Learn about our alphabet, all the letters from A through Yogh.
OK Google, can you find this for me? Don’t worry. If you’re busy, I can always ask Alexa instead.
Robert Harington talks to Ed Pentz, Executive Director of Crossref, exploring the past, present and future of Crossref, a fabulous example of how for-profit and non-profit organizations alike may collaborate when needs must.
Business models that exploit vulnerabilities are unfair. Can a model that aligns producer and consumers help fix the Internet?
With so much broken by the Internet, we may be moving into a mode of fixing things. Are open citations part of the solution, or more of the problem?
A look at a surprisingly useful pre-digital tool from Merriam-Webster.
Accessible publishing is better for publishers, better for the bottom line, better for readers of all stripes. If we agree that egalitarian dissemination of academic content is the thing to do, including those with physical, learning, or cognitive challenges, then why does end-to-end accessible publishing continue to elude us?
Solving the transfer problem has created a widespread perception that rejecting a manuscript–especially after considerable time and resources have been devoted to its review–is downright wasteful. If it’s publishable, why not publish it?
There are various ways that customers get locked in to services in scholarly communications. These methods are longed for by publishers and disliked by customers, but they naturally emerge as a part of the economy.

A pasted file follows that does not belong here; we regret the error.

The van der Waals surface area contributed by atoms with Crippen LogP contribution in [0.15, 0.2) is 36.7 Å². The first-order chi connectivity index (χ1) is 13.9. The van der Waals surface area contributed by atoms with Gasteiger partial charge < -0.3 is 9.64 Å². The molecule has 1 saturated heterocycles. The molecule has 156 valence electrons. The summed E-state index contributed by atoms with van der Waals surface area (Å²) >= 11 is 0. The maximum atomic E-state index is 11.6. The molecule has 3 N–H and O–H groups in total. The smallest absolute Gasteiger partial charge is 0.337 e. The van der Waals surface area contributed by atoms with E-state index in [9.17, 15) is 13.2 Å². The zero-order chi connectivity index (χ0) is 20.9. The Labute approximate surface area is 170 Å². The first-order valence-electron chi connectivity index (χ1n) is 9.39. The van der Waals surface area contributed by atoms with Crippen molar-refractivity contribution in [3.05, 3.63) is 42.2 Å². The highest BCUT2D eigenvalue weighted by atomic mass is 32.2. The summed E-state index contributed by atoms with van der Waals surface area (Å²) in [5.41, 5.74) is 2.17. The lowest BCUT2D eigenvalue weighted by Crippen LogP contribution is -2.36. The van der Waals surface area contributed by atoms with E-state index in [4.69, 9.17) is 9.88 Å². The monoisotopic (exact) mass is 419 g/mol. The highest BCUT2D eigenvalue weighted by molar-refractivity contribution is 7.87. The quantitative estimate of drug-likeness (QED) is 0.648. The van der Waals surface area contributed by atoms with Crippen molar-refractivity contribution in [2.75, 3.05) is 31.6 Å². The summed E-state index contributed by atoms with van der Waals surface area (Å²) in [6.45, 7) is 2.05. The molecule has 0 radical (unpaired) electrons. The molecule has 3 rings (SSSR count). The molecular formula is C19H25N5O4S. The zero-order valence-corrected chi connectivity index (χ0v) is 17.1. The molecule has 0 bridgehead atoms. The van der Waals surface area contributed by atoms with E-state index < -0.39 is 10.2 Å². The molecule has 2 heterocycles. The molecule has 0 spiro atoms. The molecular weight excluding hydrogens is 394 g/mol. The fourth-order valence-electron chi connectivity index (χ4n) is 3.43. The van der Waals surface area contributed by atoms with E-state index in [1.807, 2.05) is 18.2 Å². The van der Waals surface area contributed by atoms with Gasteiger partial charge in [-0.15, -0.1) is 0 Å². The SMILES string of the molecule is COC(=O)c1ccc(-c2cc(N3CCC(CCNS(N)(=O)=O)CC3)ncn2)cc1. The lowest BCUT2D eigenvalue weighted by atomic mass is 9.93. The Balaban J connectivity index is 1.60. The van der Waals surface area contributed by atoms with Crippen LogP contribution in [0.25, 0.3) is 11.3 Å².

Publishers are understandably concerned about piracy, but the STM/NISO initiative RA21 “to align and simplify pathways to subscribed content across participating scientific platforms” has scoped its problem the wrong way. Simply put: It’s not about security. It’s about identity. Every individual should be in control of their own identity. Can RA21 realize its potential to serve the broader interests of scientists and academia, not just the understandable objectives of publishers and vendors?
Would an AI-driven peer review system improve objectivity? Cathy O’Neil, author of Weapons of Math Destruction explains the biases and subjectivity inherent in algorithms.
Many column inches – right here in the Scholarly Kitchen as well as elsewhere – have been expended on the megajournal and its successes and (perhaps more often), failures. But how might megajournals support the very real need for action to improve the transparency, reproducibility and efficiency of scientific research?
Prediction is a strong word. Does anyone really know the future? Of course not, but it’s fun (and can be helpful) to speculate. Come add to the Chefs’ predictions for 2018.
RA21 aims to replace IP address authentication (and proxy servers) with federated identity authentication – but have we thought through the implications?
Breaking news today: Digital Science is launching a new citation index that includes a research analytics suite a modern article discovery and access experience. This new product, Dimensions, will offer stiff new competition for Elsevier and Clarivate.